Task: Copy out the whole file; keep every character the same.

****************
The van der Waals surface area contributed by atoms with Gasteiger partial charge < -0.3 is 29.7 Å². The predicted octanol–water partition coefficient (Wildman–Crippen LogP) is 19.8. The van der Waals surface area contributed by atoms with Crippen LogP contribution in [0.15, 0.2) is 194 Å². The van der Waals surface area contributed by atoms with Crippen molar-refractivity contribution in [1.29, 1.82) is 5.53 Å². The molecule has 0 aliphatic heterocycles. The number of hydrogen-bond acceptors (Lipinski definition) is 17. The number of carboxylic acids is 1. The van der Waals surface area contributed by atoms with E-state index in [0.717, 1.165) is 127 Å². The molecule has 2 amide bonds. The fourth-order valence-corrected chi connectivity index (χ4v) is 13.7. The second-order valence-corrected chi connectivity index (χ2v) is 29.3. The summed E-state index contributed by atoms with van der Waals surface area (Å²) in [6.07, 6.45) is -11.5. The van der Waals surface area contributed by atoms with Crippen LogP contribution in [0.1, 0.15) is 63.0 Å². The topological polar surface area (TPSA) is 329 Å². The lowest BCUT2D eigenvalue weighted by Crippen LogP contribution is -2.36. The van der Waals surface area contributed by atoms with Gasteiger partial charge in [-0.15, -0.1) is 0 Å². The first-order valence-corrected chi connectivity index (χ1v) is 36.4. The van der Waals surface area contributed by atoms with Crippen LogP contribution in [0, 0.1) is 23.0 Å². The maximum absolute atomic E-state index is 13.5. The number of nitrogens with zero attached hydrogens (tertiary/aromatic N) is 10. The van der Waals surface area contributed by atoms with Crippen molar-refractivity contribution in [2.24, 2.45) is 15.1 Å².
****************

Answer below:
The van der Waals surface area contributed by atoms with Gasteiger partial charge < -0.3 is 29.7 Å². The predicted octanol–water partition coefficient (Wildman–Crippen LogP) is 19.8. The van der Waals surface area contributed by atoms with Crippen LogP contribution in [0.15, 0.2) is 194 Å². The van der Waals surface area contributed by atoms with Crippen molar-refractivity contribution in [1.29, 1.82) is 5.53 Å². The molecule has 0 aliphatic heterocycles. The number of hydrogen-bond acceptors (Lipinski definition) is 17. The number of carboxylic acids is 1. The van der Waals surface area contributed by atoms with E-state index in [0.717, 1.165) is 127 Å². The molecule has 2 amide bonds. The fourth-order valence-corrected chi connectivity index (χ4v) is 13.7. The second-order valence-corrected chi connectivity index (χ2v) is 29.3. The summed E-state index contributed by atoms with van der Waals surface area (Å²) in [6.07, 6.45) is -11.5. The van der Waals surface area contributed by atoms with Crippen LogP contribution in [0.1, 0.15) is 63.0 Å². The topological polar surface area (TPSA) is 329 Å². The lowest BCUT2D eigenvalue weighted by Crippen LogP contribution is -2.36. The van der Waals surface area contributed by atoms with Gasteiger partial charge in [-0.15, -0.1) is 0 Å². The first-order valence-corrected chi connectivity index (χ1v) is 36.4. The van der Waals surface area contributed by atoms with Crippen LogP contribution in [0, 0.1) is 23.0 Å². The maximum absolute atomic E-state index is 13.5. The number of nitrogens with zero attached hydrogens (tertiary/aromatic N) is 10. The van der Waals surface area contributed by atoms with Crippen molar-refractivity contribution in [2.24, 2.45) is 15.1 Å².